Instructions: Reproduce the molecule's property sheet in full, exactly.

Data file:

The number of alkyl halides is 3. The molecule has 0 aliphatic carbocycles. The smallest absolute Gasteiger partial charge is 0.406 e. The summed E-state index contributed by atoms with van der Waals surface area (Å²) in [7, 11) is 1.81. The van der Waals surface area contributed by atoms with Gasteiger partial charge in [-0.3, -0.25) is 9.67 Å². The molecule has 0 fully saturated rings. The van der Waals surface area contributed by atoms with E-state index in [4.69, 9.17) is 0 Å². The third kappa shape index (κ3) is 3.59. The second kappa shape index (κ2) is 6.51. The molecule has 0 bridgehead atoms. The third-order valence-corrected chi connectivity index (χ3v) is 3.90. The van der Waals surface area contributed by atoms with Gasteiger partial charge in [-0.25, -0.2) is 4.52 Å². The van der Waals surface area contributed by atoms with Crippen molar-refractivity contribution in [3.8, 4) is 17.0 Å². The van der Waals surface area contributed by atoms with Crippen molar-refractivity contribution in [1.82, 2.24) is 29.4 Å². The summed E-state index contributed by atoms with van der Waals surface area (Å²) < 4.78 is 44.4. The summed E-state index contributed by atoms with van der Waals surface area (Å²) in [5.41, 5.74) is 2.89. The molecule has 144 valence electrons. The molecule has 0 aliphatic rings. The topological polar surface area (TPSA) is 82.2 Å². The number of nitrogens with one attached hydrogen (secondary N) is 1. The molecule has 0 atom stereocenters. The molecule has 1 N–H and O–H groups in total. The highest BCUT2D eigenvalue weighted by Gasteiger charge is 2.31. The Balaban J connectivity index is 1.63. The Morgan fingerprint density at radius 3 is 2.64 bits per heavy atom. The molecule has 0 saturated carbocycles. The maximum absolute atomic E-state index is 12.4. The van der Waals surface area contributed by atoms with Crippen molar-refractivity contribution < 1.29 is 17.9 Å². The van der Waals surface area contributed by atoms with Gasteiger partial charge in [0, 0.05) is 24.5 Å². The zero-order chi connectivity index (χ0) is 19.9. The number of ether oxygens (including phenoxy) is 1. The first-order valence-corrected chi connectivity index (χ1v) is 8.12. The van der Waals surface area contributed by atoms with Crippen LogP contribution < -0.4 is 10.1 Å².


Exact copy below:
The number of alkyl halides is 3. The molecule has 0 aliphatic carbocycles. The smallest absolute Gasteiger partial charge is 0.406 e. The summed E-state index contributed by atoms with van der Waals surface area (Å²) in [7, 11) is 1.81. The van der Waals surface area contributed by atoms with Gasteiger partial charge in [-0.3, -0.25) is 9.67 Å². The molecule has 0 fully saturated rings. The van der Waals surface area contributed by atoms with E-state index in [4.69, 9.17) is 0 Å². The third kappa shape index (κ3) is 3.59. The second kappa shape index (κ2) is 6.51. The molecule has 0 bridgehead atoms. The third-order valence-corrected chi connectivity index (χ3v) is 3.90. The van der Waals surface area contributed by atoms with Gasteiger partial charge in [-0.25, -0.2) is 4.52 Å². The van der Waals surface area contributed by atoms with Crippen molar-refractivity contribution in [3.8, 4) is 17.0 Å². The van der Waals surface area contributed by atoms with Crippen molar-refractivity contribution in [1.82, 2.24) is 29.4 Å². The summed E-state index contributed by atoms with van der Waals surface area (Å²) < 4.78 is 44.4. The summed E-state index contributed by atoms with van der Waals surface area (Å²) in [5.41, 5.74) is 2.89. The molecule has 144 valence electrons. The molecule has 0 aliphatic rings. The topological polar surface area (TPSA) is 82.2 Å². The number of nitrogens with one attached hydrogen (secondary N) is 1. The molecule has 0 atom stereocenters. The molecule has 1 N–H and O–H groups in total. The highest BCUT2D eigenvalue weighted by Gasteiger charge is 2.31. The Balaban J connectivity index is 1.63. The Morgan fingerprint density at radius 3 is 2.64 bits per heavy atom. The molecule has 0 saturated carbocycles. The maximum absolute atomic E-state index is 12.4. The van der Waals surface area contributed by atoms with Crippen molar-refractivity contribution < 1.29 is 17.9 Å². The van der Waals surface area contributed by atoms with Gasteiger partial charge in [0, 0.05) is 24.5 Å². The zero-order chi connectivity index (χ0) is 19.9. The number of ether oxygens (including phenoxy) is 1. The first-order valence-corrected chi connectivity index (χ1v) is 8.12. The van der Waals surface area contributed by atoms with Crippen LogP contribution < -0.4 is 10.1 Å².